4.     In this regard, note my use of the term “documentary” to describe the kind of evidence we are lacking of the influence of the Ten Pound Act Cases upon the doctrine of judicial review in New Hampshire.  As Mr. Lambert points out in his article, the actions of the judges of the inferior courts of Rockingham and Strafford Counties in the Ten Pound Act Cases were very well known at the time.  On the other hand, although it is true that the New Hampshire Supreme Court does not generally cite the decisions of its junior courts, it is still curious that the Ten Pound Act Cases have never even been mentioned by our Supreme Court as precedents for judicial review.

5.     1 N.H. at 215-216.  Technically, the Court did not cite these cases for the proposition that it possessed the power of judicial review; it cited them for the proposition that the Legislature could not constitutionally grant new trials to litigants who were disappointed with the results of their court trials, which was the matter at issue in the Merrill case.  Indeed, despite the conventional wisdom that Merrill v. Sherburne was the first N.H. case to articulate the doctrine of judicial review, the reality is that the Court simply took judicial review for granted.  See also, Morey v. Proprietors of Oxford Bridge, Smith’s Reports 91, 94 (1804) (If Legislature were to pass an act contrary to a provision of the Constitution, it “would be an unconstitutional act which no court could or would regard”) (dictum).  The real issue in Merrill was not the Court’s power to determine issues of constitutionality, but whether the legislative act in question was in fact constitutional.  Frank R. Kenison, “The Judiciary Under the New Hampshire Constitution, 1776-1976,” p. 19 (N.H. American Revolution Bicentennial Comm. 1977).  Interestingly enough, Marbury v. Madison suffers from the same popular misconception.  Although Chief Justice Marshall did raise a question as to whether the Court had the power to declare an act of Congress unconstitutional, he did it in such way that an affirmative answer appeared to merely state the obvious (“If an act of the Legislature, repugnant to the constitution, is void, does it, notwithstanding its invalidity, bind the courts, and oblige them to give it effect?”  Marbury v. Madison, 5 U.S. at 177).  Indeed, the really controversial aspect of Marbury did not even involve a matter of constitutional law; it involved the common law question of whether President Adams’ appointment of Mr. Marbury as a justice of the peace was effective notwithstanding the failure of the courier from the Department of State (who was John Marshall’s brother) to deliver the signed commission prior to the expiration of Adams’ term of office and, if so, whether the common law provided a remedy to vindicate Mr. Marbury’s rights.  (“The government of the United States has been emphatically termed a government of laws, and not of men.  It will certainly cease to deserve this high appellation if the laws furnish no remedy for the violation of a vested legal right.”  Id. at 163.)  See generally, Davison Douglas, “The Rhetorical Uses of Marbury v. Madison: The Emergence of a ‘Great Case’ “, 38 Wake Forest L. Rev. 375 (2003) (“Between 1863 and 1887, the Supreme Court never once cited Marbury for the principle of judicial review, and nineteenth century constitutional law treatises were far more likely to cite Marbury for the decision’s discussion of writs of mandamus or the Supreme Court’s original jurisdiction than for its discussion of judicial review.”)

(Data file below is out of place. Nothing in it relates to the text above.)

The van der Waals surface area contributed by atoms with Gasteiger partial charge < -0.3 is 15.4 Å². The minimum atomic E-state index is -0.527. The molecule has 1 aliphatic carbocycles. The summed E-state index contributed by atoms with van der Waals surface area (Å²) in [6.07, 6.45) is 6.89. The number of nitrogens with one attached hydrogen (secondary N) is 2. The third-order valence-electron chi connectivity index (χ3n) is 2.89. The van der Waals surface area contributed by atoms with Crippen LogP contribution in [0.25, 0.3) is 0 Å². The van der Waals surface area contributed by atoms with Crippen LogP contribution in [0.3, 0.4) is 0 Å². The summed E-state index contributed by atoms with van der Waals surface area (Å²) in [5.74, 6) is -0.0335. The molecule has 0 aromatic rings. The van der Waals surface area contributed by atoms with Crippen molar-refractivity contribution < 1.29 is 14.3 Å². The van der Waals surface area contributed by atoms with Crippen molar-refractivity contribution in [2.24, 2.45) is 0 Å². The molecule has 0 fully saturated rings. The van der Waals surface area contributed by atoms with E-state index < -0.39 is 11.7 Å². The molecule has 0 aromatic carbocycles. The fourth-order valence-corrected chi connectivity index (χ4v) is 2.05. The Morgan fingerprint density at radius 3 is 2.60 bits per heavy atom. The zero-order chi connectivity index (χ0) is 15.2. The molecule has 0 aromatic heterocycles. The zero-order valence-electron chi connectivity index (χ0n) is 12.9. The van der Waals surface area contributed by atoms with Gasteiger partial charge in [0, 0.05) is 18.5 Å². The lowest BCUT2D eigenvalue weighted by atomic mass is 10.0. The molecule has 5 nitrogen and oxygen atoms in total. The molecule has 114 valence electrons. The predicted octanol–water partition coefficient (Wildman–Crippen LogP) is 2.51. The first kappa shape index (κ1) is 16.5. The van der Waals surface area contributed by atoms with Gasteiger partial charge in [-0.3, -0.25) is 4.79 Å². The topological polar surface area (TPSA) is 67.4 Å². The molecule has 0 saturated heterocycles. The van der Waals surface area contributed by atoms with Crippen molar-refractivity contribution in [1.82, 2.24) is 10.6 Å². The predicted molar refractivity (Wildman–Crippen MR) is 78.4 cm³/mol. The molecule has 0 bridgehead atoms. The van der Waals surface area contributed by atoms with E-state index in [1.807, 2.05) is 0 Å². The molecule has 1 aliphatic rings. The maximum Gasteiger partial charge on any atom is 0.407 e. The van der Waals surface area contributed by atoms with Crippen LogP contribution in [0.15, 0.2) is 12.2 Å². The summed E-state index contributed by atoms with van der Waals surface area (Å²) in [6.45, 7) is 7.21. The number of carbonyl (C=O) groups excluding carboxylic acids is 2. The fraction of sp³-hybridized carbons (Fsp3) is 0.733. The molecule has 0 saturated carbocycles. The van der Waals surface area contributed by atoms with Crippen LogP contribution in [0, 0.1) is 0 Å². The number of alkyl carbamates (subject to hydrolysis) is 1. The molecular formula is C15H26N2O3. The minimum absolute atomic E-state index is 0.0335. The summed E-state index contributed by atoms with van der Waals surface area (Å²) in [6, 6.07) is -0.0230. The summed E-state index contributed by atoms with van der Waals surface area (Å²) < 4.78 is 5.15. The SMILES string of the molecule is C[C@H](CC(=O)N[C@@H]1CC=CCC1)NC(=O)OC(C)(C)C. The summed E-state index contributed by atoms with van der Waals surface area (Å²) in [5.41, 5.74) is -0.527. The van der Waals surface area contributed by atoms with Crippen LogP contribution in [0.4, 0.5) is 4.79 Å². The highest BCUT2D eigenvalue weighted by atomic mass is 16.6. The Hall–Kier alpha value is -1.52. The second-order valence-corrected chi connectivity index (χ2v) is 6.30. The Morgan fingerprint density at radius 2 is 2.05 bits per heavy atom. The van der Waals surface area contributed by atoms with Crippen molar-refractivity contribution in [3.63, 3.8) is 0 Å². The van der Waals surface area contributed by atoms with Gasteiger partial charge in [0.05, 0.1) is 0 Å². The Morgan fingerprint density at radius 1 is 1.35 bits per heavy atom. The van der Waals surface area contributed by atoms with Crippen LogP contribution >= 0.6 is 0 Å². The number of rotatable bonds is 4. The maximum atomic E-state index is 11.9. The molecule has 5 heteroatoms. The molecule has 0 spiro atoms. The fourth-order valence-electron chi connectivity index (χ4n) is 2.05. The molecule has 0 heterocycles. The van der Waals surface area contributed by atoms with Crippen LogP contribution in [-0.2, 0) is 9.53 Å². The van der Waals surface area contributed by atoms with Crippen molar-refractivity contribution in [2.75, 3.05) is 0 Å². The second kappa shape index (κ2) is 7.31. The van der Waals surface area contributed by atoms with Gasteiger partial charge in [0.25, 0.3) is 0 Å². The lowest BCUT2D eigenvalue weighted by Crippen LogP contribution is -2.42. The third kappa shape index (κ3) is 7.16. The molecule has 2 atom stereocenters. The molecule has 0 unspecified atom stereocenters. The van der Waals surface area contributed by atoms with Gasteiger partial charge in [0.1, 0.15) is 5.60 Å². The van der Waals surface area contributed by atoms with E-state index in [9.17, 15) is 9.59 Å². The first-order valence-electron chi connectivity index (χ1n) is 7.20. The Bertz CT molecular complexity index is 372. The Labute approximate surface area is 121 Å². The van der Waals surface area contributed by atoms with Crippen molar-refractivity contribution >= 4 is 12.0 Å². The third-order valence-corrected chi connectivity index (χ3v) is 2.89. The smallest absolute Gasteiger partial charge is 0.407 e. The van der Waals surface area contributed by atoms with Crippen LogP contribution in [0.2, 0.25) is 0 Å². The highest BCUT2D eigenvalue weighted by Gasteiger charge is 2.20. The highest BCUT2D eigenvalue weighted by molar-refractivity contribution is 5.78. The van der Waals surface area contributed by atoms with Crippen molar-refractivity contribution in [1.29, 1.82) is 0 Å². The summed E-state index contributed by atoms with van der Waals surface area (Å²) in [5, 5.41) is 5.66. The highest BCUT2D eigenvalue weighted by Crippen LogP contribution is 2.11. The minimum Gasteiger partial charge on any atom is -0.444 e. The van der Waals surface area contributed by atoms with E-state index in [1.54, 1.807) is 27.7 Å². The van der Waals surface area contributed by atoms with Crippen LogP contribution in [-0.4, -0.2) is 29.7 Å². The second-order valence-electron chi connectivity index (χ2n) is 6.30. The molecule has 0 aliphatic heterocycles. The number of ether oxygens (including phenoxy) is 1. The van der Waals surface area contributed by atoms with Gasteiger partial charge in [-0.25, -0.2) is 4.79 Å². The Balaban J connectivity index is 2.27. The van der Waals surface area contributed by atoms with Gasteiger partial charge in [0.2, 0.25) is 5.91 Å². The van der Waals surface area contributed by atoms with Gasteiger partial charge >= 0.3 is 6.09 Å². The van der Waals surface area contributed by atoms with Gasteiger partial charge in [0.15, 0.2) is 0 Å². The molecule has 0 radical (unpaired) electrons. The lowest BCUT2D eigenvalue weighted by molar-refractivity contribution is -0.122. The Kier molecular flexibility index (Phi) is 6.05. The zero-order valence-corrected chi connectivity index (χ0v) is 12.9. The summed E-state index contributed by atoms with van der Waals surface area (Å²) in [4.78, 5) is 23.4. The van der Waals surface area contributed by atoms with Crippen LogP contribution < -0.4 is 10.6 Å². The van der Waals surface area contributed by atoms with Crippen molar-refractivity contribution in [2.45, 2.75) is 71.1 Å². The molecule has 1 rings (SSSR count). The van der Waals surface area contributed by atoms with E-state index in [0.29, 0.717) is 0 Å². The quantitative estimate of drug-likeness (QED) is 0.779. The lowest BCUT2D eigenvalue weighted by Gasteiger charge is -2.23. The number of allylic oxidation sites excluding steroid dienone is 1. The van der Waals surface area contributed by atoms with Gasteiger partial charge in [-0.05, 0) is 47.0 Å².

6.     39 Am. J. Legal Hist. 310 (1995).

7.     In fairness to Mr. Lambert, I should note that he had already uncovered a few of these records in the course of his research on the Ten Pound Act Cases.  However, they were not the focus of his efforts and, therefore, his files do not contain a complete copy of the records of all four of the cases cited by the Court in Merrill.  There do exist occasional references to some of these cases, especially the case of McClary v. Gilman, in various books and articles dealing with New Hampshire’s early constitutional history (see, e.g. John Phillip Reid, CONTROLLING THE LAW, p. 197 (No. Ill. U. Press, 2004) and Lynn W. Turner, WILLIAM PLUMER OF NEW HAMPSHIRE, P. 34-35 (U. of N.C. Press, 1962)), but Mr. Lawrie’s article is clearly the definitive work in this area.


Eugene Van Loan IIIAuthor

Eugene M. Van Loan, III, is a partner in the law firm of Wadleigh, Starr & Peters, P.L.L.C, Manchester. His practice includes hospital & health care law, and commmercial and business litigation, and he has a special interest in constitutional law.  He last wrote for the Bar Journal in 2002, when he collaborated on “The Ten Pound Acts,” an article researching and discussing the origins of judicial review in the immediate post-Revolutionary War era in New Hampshire.